It was consistently shown that the trade reforms China adopted in order to accede to the WTO will mean substantial structural changes within the agricultural sector. The reforms would seem to result in substantial negative impacts across the sector and a worsening of food security in the sense of reduced access to income. However, it cannot be stated too strongly that the outcomes of the reform have to be analysed from an economy-wide perspective.

In China, as in other rural-based countries, the main factors behind reductions in rural poverty will be the scope for rural households to earn off-farm income and for people to move from rural areas into industrial and services activities in urban centres. Therefore, to a very large extent, the success of the trade reforms will depend upon policies outside of agriculture.

The modelling has also shown that China’s monetary policy regime of the fixed yuan and capital controls has increased the rural-urban income gap by raising real wages and reducing employment growth in the non-agricultural sectors. Moving away from this monetary policy regime could lead to a much more rapid relocation of labour out of agriculture and thereby promote a reduction in the rural-urban income gap.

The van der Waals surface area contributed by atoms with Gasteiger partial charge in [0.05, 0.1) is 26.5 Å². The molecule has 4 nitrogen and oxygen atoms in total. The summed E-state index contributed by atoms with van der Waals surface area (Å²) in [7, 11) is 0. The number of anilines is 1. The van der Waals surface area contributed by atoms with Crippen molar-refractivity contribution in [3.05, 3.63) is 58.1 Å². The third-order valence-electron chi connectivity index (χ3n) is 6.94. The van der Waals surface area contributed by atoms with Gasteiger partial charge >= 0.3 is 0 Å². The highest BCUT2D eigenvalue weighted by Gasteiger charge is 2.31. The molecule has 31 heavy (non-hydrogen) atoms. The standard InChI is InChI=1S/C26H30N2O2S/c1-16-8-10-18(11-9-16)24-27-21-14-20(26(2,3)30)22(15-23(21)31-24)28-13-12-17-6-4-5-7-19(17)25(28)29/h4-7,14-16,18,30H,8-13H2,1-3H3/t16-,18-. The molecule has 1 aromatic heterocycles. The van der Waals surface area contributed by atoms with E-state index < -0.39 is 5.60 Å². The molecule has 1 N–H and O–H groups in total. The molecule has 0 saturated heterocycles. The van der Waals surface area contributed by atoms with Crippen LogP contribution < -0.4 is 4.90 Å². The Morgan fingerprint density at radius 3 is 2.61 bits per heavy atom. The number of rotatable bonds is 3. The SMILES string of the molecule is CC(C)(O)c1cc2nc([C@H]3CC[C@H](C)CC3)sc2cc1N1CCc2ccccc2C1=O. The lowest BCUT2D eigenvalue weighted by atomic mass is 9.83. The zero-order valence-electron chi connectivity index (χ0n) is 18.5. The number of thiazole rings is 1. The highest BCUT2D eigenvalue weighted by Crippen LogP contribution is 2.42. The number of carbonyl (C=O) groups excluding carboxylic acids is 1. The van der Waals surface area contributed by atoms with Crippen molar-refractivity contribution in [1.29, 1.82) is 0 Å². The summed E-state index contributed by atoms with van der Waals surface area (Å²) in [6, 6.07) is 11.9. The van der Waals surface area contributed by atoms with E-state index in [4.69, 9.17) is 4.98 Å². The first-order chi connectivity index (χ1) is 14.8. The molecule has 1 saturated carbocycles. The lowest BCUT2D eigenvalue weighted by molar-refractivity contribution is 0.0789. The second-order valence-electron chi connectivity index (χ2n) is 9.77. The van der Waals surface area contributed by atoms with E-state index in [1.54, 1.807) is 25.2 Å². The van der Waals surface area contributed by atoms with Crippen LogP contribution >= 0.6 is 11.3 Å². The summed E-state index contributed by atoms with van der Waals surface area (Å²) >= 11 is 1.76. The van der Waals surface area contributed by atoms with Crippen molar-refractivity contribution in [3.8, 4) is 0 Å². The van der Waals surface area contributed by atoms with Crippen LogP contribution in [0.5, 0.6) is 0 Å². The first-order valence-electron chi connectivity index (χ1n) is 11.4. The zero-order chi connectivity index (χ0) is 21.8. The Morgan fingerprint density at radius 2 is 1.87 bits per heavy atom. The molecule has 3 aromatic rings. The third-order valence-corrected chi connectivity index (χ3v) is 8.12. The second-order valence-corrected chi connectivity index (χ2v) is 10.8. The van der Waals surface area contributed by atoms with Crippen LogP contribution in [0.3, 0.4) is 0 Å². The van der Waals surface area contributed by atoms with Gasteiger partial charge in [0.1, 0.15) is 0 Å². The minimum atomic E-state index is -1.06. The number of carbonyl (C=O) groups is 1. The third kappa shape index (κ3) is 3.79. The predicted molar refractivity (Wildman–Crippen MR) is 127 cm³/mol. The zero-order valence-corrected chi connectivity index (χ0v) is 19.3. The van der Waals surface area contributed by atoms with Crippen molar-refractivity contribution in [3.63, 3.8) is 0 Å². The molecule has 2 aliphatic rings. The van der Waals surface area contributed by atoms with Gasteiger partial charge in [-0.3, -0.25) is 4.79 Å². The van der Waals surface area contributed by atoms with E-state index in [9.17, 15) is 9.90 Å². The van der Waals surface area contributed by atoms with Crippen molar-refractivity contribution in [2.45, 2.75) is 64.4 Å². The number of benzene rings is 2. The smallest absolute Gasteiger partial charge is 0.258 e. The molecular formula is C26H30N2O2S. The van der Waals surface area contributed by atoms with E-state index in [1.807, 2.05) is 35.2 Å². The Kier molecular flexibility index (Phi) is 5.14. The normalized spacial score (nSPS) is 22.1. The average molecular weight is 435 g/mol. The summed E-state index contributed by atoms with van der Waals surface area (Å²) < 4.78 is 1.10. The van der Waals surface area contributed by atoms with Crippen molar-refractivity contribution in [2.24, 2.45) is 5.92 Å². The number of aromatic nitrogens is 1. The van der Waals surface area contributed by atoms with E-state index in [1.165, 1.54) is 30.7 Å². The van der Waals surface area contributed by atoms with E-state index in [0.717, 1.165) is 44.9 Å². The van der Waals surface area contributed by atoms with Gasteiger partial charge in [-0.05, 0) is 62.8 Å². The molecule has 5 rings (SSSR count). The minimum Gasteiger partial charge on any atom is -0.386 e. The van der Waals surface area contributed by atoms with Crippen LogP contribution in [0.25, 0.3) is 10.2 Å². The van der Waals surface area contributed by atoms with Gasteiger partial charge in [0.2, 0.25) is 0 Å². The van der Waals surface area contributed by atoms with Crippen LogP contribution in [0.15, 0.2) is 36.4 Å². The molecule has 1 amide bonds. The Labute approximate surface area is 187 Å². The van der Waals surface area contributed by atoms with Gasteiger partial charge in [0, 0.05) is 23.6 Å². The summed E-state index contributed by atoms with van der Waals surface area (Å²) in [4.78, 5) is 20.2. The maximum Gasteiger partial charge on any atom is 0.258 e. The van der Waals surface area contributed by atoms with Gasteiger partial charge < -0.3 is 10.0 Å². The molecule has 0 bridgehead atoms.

The study found that the entry into the WTO has boosted China’s trade in agriculture, especially its agricultural imports. China has had two consecutive years of trade deficit in agricultural trade since 2004. The country has no comparative advantage in land-intensive agricultural production and, as found in the study, the comparative advantage indices of these agricultural products have been speedily declining since China’s entry into the WTO. The pattern of China’s agricultural trade is consistent with the country’s comparative advantage and resource endowments. After the entry into the WTO, this pattern has been strengthened, indicating that China is moving closer to its comparative advantage in agricultural trade with the rest of the world.

The research team studied what economic effects the China-ASEAN Free Trade Area (CAFTA) will have as it is established in two stages before 2010. The study predicted that CAFTA will increase social welfare and promote real GDP in both economies. There will be a large trade creation effect among the CAFTA members, and their total exports will increase during the implementation phase. However, there may be a trade diversion effect as trade between members and other regions decline after CAFTA’s creation. But as a whole, total world trade will increase, especially in the second stage of the full implementation of CAFTA.

The integration of the Chinese and ASEAN economies also provides opportunities for other agricultural exporting countries to increase their trade to both markets. These will come in agricultural commodities for which neither China nor ASEAN have a comparative advantage - such as cereals, milk, beef and raw materials."

Project Dates

01 Jan 2014 - On Going

Partners

Australian National University - Australia
Center for Chinese Agricultural Policy - China
China Center for Economic Research - China

Leaders

Dr Chen Chunlai

Email

chunlai.chen@anu.edu.au

Phone

(02) 6125-6565

Website
Launch Website